By Kevin Bickel
The Sarge Easter grip is a less commonly used ball grip in which the middle finger is drilled fingertip and the ring finger is drilled conventional or semi-fingertip. You may have heard someone talking about this grip, seen someone using it, or seen it on TV. It is not widely known or used, but the Sarge Easter grip has significant advantages. We’ll discuss the pros and cons, who uses it, and how to make the switch.
Pros & Cons
Much of this list will be based on my personal experience with the Sarge Easter grip. I made the switch to Sarge Easter in the Fall of 2012 and haven’t looked back. Here are some of the benefits I have experienced:
- More comfortable grip – The overall feeling has been much more comfortable than traditional fingertip. I feel much more overall control over the ball than before.
- Improved axis rotation – Prior to switching to Sarge Easter, I was having problems with the ball rolling over my thumb hole. Since switching, my axis tilt and rotation has changed such that rolling over my thumb hole is no longer a problem.
- Turning the ball later – Perhaps contributing to my thumb hole issue was that I had a tendency to turn my wrist too early at my release. Using the Sarge Easter grip helped me to turn the ball later in my release and to stay inside of the ball better.
- Less tension – Many people switch to Sarge Easter out of necessity or due to injury to relieve tension off of their ring fingers.
- It’s different – This isn’t a reason alone to switch, just a benefit of switching. If you are in a rut or are constantly having issues with your grip, try something new.
- Adjusting – Getting used to something new is always a challenge and this is no exception. It will likely take months to fully adjust to the new grip before you are fully comfortable.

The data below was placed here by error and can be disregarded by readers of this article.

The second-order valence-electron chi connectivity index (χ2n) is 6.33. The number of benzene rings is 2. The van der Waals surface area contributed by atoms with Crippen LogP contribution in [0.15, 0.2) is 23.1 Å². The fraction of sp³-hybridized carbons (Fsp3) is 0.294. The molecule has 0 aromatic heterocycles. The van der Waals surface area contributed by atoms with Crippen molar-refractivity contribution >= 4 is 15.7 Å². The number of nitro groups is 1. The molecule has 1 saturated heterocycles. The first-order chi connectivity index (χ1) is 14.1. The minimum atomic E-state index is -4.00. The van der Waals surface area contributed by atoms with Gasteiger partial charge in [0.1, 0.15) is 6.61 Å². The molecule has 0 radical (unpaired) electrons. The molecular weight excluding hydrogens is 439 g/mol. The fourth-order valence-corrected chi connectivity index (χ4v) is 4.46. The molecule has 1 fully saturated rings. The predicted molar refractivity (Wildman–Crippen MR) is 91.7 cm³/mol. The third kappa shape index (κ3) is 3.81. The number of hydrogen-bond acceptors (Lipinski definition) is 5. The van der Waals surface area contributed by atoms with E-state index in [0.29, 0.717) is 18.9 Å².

- Experimenting – Unfortunately, you probably won’t get the feel correct on the first ball you drill. Or the second one. See below for more details on making the switch.
- New problem area – Until you get the feel right, there is going to be some rubbing around the second knuckle of your ring finger. This will probably cause some cuts and calluses at first.
- Questions and comments – This isn’t really a con, but I have gotten a lot of questions and even more less-than-useful comments. Just a heads up.
Making the Switch
This is a big commitment to make for your game. As we know, bowling balls don’t come cheap these days. Do yourself a favor and try it out before jumping in with both feet.
If you have an old ball laying around that you’ve deemed useless, pull it out of retirement. If not, try and ask friends or fellow league members for an old ball. Someone is bound to have one they have no use for. Once you have your ball, head to the pro shop and have the driller measure out a conventional or semi-fingertip span for your ring finger (or just tell him you want to experiment with Sarge Easter; he/she should know what to do).
If you are using your own old ball, you have a couple options. You could either have the driller punch out a conventional hole right below your fingertip hole, or you could have him plug the ring finger first. If you will never use the ball again, go with the first option. It’s cheaper and faster. If you acquired a ball that wasn’t yours, you’ll likely have to plug and re-drill all 3 holes.
As I stated earlier, the first drilling won’t be perfect. You will have to experiment with the size of the hole, tape, beveling, pitch, position, etc. Some of these things, like pitch and position, you can’t just change, so you’ll have to roll quite a few games with your test ball and make note of areas with too much pressure, too much rubbing, etc.
The key to a good fitting Sarge Easter grip is communication with your ball driller. Whether that means communicating the issues and getting advice from him or telling him exactly what to do to the 1/16th of an inch, make sure you communicate. I wasn’t comfortable enough to plug and re-drill my arsenal until my 3rd experimental ball. If you do decide to make the switch, be aware that it is not immediate.
There is a misconception that the Sarge Easter grip decreases rev rates. As is the nature of misconceptions, this is not entirely true. Your rev rate will likely decrease at first while you are adjusting to the new feel, but will go back to normal once you are used to it.
Professionals who use the Sarge Easter Grip
Have any questions about the Sarge Easter grip? Have your own Sarge Easter experience to share? Comment below and let us know.